Collaborate, Connect, Communicate: Three Goals of the Impact Artist Project

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2nd Place winner in the Metal Clay Category of the Saul Bell Design Award 2015 is Holly’s necklace, “Je’taime, – Dual Flame.”.

Holly Ginsberg Gage has had a busy year. She won Second Place in Metal Clay at the 2015 Saul Bell Design Awards and now she is heading up IMPACT Artist Project: International Metal Clay Project Advancing Creativity and Talent. Holly has set up a 25K fundraiser on Kickstater to fund the project. We caught up with her during her fundraiser to hear more details.

Holly tells us that if 25K is raised that it will be just enough to launch the project, “25K is the bare minimum to get us out the door with our most basic goals, which is growing the resources on our website, and maintaining the forum, IMPACT Activity programs and Rewards, and free webinars.” If 50k is raised with Kickstarter, Holly will give away a free book to everyone that has donated.   “The Journey of Self Discovery Through Metal Clay, This book is yet to be published, and will be given away as an e-book.” Continue reading…

Bill Struve’s New Invention: 3-D MetalCreator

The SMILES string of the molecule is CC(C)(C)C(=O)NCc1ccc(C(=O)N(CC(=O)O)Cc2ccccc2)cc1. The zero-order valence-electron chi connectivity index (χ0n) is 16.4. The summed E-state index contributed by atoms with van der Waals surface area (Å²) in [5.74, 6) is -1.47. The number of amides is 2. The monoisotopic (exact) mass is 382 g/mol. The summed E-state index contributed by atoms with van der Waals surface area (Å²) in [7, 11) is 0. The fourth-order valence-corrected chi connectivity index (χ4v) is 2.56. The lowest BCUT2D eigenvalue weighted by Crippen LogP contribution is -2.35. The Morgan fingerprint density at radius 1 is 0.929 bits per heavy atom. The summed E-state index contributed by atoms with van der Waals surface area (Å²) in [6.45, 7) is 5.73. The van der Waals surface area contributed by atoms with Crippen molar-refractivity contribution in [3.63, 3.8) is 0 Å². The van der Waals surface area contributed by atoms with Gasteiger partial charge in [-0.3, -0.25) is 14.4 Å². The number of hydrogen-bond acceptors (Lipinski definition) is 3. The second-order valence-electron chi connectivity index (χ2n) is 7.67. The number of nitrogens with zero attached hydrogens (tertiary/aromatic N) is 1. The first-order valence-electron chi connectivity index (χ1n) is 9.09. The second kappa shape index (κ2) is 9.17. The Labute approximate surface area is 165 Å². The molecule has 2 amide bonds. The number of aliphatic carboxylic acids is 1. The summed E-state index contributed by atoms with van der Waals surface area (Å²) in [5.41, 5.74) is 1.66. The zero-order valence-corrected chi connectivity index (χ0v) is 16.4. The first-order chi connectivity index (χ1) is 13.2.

Bill at Metal Clay Mojo 2015Every once in a while, if we are lucky, we meet someone who is truly a giving person. Someone who doesn’t expect something in return. Most of us know people who will look for the “what’s in it for me” before they give, such as: a tax receipt, their name listed on a donor page or carved onto a corner stone. But then there are those who quietly give. In the artistic community, artists are often preyed upon to “give” and “donate”. But in this case a scientist and an artist are giving to artists! Bill and Lacey Ann Struve are well known in the metal clay community. They have invented and produced several base metal clays under their company Metal Adventures and now they have a new invention to share with the artistic community. Continue reading…

How to Take Your Studio on the Road.


Tintype_photoboothIt’s true that traveling to take a class to learn a special technique can be costly, but I encourage everyone who can to do so once in a while. Meeting other artists and taking part in a class led by an instructor with whom you haven’t studied before will help you step outside your comfort zone and encourage you to try new things. I have traveled long distances to attend classes several times, and I’ve learned a lot about how to make the most of these experiences. Continue reading…

Zen What? By Linda Stiles Smith